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On Ferguson and Why Your Respectability Won’t Save You

This weekend at a conference, a black person said to me that their biggest take-away from the actions taking place in Ferguson, MO was that we need to stop wearing black. A cop had told a group of protesters that the reason they were arrested was because they wore black as a symbol of mourning, but that a group of protesters in black had also rioted in a local retail establishment, leading police to arrest them for suspected involvement.

This person suggested, that deciding on a color to distinguish our movement would prevent peaceful protesters from being confused with “criminals”.

They said we should wear neon green hoodies.

Aside from the obvious problems inherent in coming back from Ferguson with a report-back that has NOTHING to do with the state-sanctioned violence being used against black bodies there is one over-arching problem with this point of view and others like it:

OUR RESPECTABILITY WON’T SAVE US

It has never been a sufficient shield from the dangers of white supremacy and anti-black violence and its track record of failure has remained consistent to this day. Here’s why:

1. You’ve probably heard the oft quoted, “MLK was in a suit when he died.” That’s true, Martin Luther King Jr. was assassinated because of his ability to mobilize an amount of people for the cause of Black american rights so great that nearly every american movement that came afterwards would use the Black Civil Rights movement as a framework. He was not killed because of a black hoodie. But I don’t want you to get it twisted thinking that respectability ends with what you wear.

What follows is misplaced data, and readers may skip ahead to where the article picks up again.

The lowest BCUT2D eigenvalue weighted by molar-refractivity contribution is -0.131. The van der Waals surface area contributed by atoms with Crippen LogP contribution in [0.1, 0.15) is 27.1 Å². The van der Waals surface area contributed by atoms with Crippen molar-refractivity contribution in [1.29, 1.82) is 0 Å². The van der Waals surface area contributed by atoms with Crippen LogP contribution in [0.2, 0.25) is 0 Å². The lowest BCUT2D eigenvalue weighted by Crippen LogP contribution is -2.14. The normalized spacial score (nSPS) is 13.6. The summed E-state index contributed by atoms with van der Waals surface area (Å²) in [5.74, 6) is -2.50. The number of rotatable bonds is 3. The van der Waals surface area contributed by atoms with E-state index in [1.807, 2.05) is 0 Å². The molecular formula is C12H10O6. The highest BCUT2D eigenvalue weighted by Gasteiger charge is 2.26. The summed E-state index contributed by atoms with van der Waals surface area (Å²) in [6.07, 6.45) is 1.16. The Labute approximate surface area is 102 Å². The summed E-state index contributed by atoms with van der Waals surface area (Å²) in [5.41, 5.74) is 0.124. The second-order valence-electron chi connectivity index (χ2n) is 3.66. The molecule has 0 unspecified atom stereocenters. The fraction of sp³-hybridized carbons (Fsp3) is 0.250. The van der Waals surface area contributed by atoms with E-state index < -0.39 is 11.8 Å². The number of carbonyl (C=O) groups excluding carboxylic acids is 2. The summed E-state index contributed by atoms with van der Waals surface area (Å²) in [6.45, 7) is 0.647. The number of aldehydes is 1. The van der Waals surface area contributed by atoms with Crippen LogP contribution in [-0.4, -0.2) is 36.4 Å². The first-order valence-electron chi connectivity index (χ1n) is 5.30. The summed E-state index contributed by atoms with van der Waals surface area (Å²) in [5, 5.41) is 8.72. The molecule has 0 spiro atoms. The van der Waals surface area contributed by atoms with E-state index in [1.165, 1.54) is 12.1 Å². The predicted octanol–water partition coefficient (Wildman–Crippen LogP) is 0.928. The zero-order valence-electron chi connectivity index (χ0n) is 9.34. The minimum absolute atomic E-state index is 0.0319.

The same folks who claim that you can’t build allyships with them if you insist on yelling every time you’re mad [at the murder of people who look like you] are the ones who won’t comment on or pay attention to your story until no less than 50-thousand people are shouting in the streets blocking traffic. Their silence is due to lack of concern of black bodies, not because of your tone. If anything, they refuse to hear you until your tone becomes disruptive and then they only want to shame you into silence.

The same folks who criticize black rioters are the ones who are more concerned with the protection of inanimate business assets than they are of the living breathing black people being murdered by the police at a rate of one every two days.

And YOU endorse this politic when you spend more time trying to prove that Black protesters in Ferguson didn’t set fire to police cars, than trying to explain why violent protest shouldn’t be condemned. You endorse the politic of respectability when you attend and support rallies that don’t center the voices of the youth and non-academic masses that started this movement. You endorse the politic of respectability when you try to convince others not to riot because “we shouldn’t tear down our own neighborhoods” while not acknowledging that most of the businesses and property in these low-income black neighborhoods isn’t black-owned. You endorse the politics of respectability when you criticize actions boycotting black Friday and the Christmas shopping season as being harmful to working class retail workers when working class black people are the ones demanding boycotts and other actions.